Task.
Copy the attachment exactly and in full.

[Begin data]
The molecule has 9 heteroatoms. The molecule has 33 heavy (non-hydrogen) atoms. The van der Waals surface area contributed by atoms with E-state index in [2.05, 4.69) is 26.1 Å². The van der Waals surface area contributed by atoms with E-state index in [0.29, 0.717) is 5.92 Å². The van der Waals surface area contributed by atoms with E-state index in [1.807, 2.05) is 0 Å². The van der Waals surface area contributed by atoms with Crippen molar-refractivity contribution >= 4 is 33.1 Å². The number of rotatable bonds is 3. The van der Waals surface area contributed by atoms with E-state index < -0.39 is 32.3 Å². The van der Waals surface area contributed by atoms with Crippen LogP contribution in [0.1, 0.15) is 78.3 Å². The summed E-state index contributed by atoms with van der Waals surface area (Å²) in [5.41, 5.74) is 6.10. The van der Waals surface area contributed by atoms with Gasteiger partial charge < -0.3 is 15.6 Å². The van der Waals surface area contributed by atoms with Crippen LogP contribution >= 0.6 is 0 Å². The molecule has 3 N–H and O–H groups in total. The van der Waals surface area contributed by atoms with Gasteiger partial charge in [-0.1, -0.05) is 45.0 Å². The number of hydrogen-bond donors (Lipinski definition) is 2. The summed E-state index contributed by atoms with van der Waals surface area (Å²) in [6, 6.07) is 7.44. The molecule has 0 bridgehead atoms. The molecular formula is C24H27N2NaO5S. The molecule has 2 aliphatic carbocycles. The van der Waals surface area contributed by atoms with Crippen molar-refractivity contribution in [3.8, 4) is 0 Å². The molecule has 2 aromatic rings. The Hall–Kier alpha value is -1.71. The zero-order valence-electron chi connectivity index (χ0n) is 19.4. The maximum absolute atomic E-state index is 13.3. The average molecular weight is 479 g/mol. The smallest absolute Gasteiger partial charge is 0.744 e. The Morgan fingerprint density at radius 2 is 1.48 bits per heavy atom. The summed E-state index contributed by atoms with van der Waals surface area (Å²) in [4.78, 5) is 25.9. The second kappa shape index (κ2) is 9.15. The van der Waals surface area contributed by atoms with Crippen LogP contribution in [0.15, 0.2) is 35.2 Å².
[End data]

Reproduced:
The molecule has 9 heteroatoms. The molecule has 33 heavy (non-hydrogen) atoms. The van der Waals surface area contributed by atoms with E-state index in [2.05, 4.69) is 26.1 Å². The van der Waals surface area contributed by atoms with E-state index in [0.29, 0.717) is 5.92 Å². The van der Waals surface area contributed by atoms with E-state index in [1.807, 2.05) is 0 Å². The van der Waals surface area contributed by atoms with Crippen molar-refractivity contribution >= 4 is 33.1 Å². The number of rotatable bonds is 3. The van der Waals surface area contributed by atoms with E-state index < -0.39 is 32.3 Å². The van der Waals surface area contributed by atoms with Crippen LogP contribution in [0.1, 0.15) is 78.3 Å². The summed E-state index contributed by atoms with van der Waals surface area (Å²) in [5.41, 5.74) is 6.10. The van der Waals surface area contributed by atoms with Gasteiger partial charge < -0.3 is 15.6 Å². The van der Waals surface area contributed by atoms with Crippen LogP contribution >= 0.6 is 0 Å². The molecule has 3 N–H and O–H groups in total. The van der Waals surface area contributed by atoms with Gasteiger partial charge in [-0.1, -0.05) is 45.0 Å². The number of hydrogen-bond donors (Lipinski definition) is 2. The summed E-state index contributed by atoms with van der Waals surface area (Å²) in [6, 6.07) is 7.44. The molecule has 0 bridgehead atoms. The molecular formula is C24H27N2NaO5S. The molecule has 2 aliphatic carbocycles. The van der Waals surface area contributed by atoms with Crippen molar-refractivity contribution in [3.8, 4) is 0 Å². The molecule has 2 aromatic rings. The Hall–Kier alpha value is -1.71. The zero-order valence-electron chi connectivity index (χ0n) is 19.4. The maximum absolute atomic E-state index is 13.3. The average molecular weight is 479 g/mol. The smallest absolute Gasteiger partial charge is 0.744 e. The Morgan fingerprint density at radius 2 is 1.48 bits per heavy atom. The summed E-state index contributed by atoms with van der Waals surface area (Å²) in [4.78, 5) is 25.9. The second kappa shape index (κ2) is 9.15. The van der Waals surface area contributed by atoms with Crippen LogP contribution in [0.15, 0.2) is 35.2 Å².